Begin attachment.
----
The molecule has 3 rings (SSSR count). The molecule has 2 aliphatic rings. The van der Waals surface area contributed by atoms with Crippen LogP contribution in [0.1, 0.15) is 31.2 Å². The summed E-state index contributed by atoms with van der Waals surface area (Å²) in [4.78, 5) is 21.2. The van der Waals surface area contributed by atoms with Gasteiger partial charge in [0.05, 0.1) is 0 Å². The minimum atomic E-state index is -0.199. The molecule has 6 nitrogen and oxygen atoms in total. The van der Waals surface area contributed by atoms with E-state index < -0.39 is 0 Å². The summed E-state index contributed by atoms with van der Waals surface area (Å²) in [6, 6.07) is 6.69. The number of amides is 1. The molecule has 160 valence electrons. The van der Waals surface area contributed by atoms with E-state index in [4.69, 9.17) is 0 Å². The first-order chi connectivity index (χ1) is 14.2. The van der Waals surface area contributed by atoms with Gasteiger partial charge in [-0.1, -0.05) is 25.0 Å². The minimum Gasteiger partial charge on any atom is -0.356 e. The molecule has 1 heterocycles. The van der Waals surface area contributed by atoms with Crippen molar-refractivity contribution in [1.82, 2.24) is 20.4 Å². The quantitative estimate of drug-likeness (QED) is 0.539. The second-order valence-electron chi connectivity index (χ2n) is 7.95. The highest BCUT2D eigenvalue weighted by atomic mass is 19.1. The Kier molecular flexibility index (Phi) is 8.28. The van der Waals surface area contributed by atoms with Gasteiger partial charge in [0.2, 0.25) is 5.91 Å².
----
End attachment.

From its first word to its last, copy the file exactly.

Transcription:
The molecule has 3 rings (SSSR count). The molecule has 2 aliphatic rings. The van der Waals surface area contributed by atoms with Crippen LogP contribution in [0.1, 0.15) is 31.2 Å². The summed E-state index contributed by atoms with van der Waals surface area (Å²) in [4.78, 5) is 21.2. The van der Waals surface area contributed by atoms with Gasteiger partial charge in [0.05, 0.1) is 0 Å². The minimum atomic E-state index is -0.199. The molecule has 6 nitrogen and oxygen atoms in total. The van der Waals surface area contributed by atoms with E-state index < -0.39 is 0 Å². The summed E-state index contributed by atoms with van der Waals surface area (Å²) in [6, 6.07) is 6.69. The number of amides is 1. The molecule has 160 valence electrons. The van der Waals surface area contributed by atoms with E-state index in [4.69, 9.17) is 0 Å². The first-order chi connectivity index (χ1) is 14.2. The van der Waals surface area contributed by atoms with Gasteiger partial charge in [-0.1, -0.05) is 25.0 Å². The minimum Gasteiger partial charge on any atom is -0.356 e. The molecule has 1 heterocycles. The van der Waals surface area contributed by atoms with Crippen molar-refractivity contribution in [1.82, 2.24) is 20.4 Å². The quantitative estimate of drug-likeness (QED) is 0.539. The second-order valence-electron chi connectivity index (χ2n) is 7.95. The highest BCUT2D eigenvalue weighted by atomic mass is 19.1. The Kier molecular flexibility index (Phi) is 8.28. The van der Waals surface area contributed by atoms with Gasteiger partial charge in [0.2, 0.25) is 5.91 Å².